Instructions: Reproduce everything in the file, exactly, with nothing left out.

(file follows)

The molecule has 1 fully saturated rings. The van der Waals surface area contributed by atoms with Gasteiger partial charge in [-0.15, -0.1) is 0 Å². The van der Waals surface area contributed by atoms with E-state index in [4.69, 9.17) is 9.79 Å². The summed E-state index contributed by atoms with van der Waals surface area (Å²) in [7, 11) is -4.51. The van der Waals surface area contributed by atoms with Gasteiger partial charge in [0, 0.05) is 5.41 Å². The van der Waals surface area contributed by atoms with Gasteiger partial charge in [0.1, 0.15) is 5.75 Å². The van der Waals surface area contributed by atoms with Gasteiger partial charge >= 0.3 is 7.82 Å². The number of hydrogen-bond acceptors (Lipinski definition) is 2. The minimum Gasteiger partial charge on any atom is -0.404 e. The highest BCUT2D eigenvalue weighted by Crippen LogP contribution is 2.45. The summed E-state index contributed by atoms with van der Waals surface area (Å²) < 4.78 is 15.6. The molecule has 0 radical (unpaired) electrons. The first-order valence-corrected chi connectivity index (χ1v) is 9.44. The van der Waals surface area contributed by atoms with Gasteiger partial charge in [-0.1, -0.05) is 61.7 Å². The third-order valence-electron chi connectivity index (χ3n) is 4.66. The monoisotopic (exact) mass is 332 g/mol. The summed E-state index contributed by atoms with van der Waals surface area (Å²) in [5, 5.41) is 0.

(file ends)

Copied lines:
The molecule has 1 fully saturated rings. The van der Waals surface area contributed by atoms with Gasteiger partial charge in [-0.15, -0.1) is 0 Å². The van der Waals surface area contributed by atoms with E-state index in [4.69, 9.17) is 9.79 Å². The summed E-state index contributed by atoms with van der Waals surface area (Å²) in [7, 11) is -4.51. The van der Waals surface area contributed by atoms with Gasteiger partial charge in [0, 0.05) is 5.41 Å². The van der Waals surface area contributed by atoms with Gasteiger partial charge in [0.1, 0.15) is 5.75 Å². The van der Waals surface area contributed by atoms with Gasteiger partial charge >= 0.3 is 7.82 Å². The number of hydrogen-bond acceptors (Lipinski definition) is 2. The minimum Gasteiger partial charge on any atom is -0.404 e. The highest BCUT2D eigenvalue weighted by Crippen LogP contribution is 2.45. The summed E-state index contributed by atoms with van der Waals surface area (Å²) < 4.78 is 15.6. The molecule has 0 radical (unpaired) electrons. The first-order valence-corrected chi connectivity index (χ1v) is 9.44. The van der Waals surface area contributed by atoms with Gasteiger partial charge in [-0.1, -0.05) is 61.7 Å². The third-order valence-electron chi connectivity index (χ3n) is 4.66. The monoisotopic (exact) mass is 332 g/mol. The summed E-state index contributed by atoms with van der Waals surface area (Å²) in [5, 5.41) is 0.